The interest features and conservation objectives of the Stour and Orwell SPA are detailed in the Natural England document: English Nature’s advice given under Regulation 33(2) of the Conservation (Natural Habitats) Regulations 1994 – Stour and Orwell Estuary: European Marine Site. Issued 23 January 2001. The Conservation Objectives for the site can be summarised as:
Subject to natural change, to maintain in favourable condition the habitats for both the internationally important populations of the regularly occurring Annex 1 bird species and the regularly occurring migratory bird species under the Birds Directive – in particular the inter-tidal mudflat and the saltmarsh.
In this context, ‘favourable condition’ means the maintenance of the geomorphological form and functioning of the estuaries, so that they are capable of sustaining the populations of internationally and nationally important birds for which the site qualifies.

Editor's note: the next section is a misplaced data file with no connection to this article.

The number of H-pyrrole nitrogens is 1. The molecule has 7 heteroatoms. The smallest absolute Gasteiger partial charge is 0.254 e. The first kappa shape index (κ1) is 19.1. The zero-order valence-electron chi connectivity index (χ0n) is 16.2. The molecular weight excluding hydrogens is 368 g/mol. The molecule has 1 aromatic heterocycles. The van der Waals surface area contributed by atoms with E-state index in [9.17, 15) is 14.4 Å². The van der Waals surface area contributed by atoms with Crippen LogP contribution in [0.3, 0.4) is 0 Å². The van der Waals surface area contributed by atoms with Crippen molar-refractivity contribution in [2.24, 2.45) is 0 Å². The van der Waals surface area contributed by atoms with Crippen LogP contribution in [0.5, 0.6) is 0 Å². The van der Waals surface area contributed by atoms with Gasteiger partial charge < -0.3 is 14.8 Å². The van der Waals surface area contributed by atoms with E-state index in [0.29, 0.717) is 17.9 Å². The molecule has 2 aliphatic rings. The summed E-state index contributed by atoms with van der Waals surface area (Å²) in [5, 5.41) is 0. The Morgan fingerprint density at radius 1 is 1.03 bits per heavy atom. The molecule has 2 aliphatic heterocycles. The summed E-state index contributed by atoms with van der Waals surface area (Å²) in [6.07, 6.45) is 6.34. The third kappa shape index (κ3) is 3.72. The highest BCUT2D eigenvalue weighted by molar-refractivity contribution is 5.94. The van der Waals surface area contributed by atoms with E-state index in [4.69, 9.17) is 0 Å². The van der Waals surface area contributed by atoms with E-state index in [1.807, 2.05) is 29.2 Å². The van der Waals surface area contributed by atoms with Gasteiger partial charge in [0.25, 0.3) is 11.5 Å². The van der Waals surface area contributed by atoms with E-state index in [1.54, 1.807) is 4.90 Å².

Produced by: Trazar Astley-Reid Suffolk Estuaries Officer; for the Stour & Orwell Estuaries Management Group
In 1997 and 2001 the qualification of the Stour and Orwell Estuaries SPA was as follows:Populations of internationally / nationally important over-wintering birds, based on:
- Notable numbers of golden plover (under Article 4.1);
- Important populations of dunlin; shelduck; dark-bellied geese; redshank; grey plover; black-tailed godwit; turnstone; ringed plover; wigeon; knot; curlew; pintail; mute swans; goldeneye and scaup (under Article 4.2).
However, in 2003 the boundaries of the constituent SSSIs were extended and in May 2005, the SPA boundary was extended to include an additional 360 hectares. Following the re-notification of SSSI’s in 2003 and the SPA in 2005, the site now qualifies under Article 4.1 of the Wild Birds Directive (79/409/EEC) by supporting 1% or more of the Great Britain population of avocet (Recurvirostra avosetta). Over the period 1996 to 2000 the SPA supported 21 breeding pairs. It also qualifies under Article 4.2 of the Directive as it is used regularly by 1% or more of the bio-geographical populations of a number of migratory species (other than those listed in Annex I to the Directive), as summarised in Table 9.1.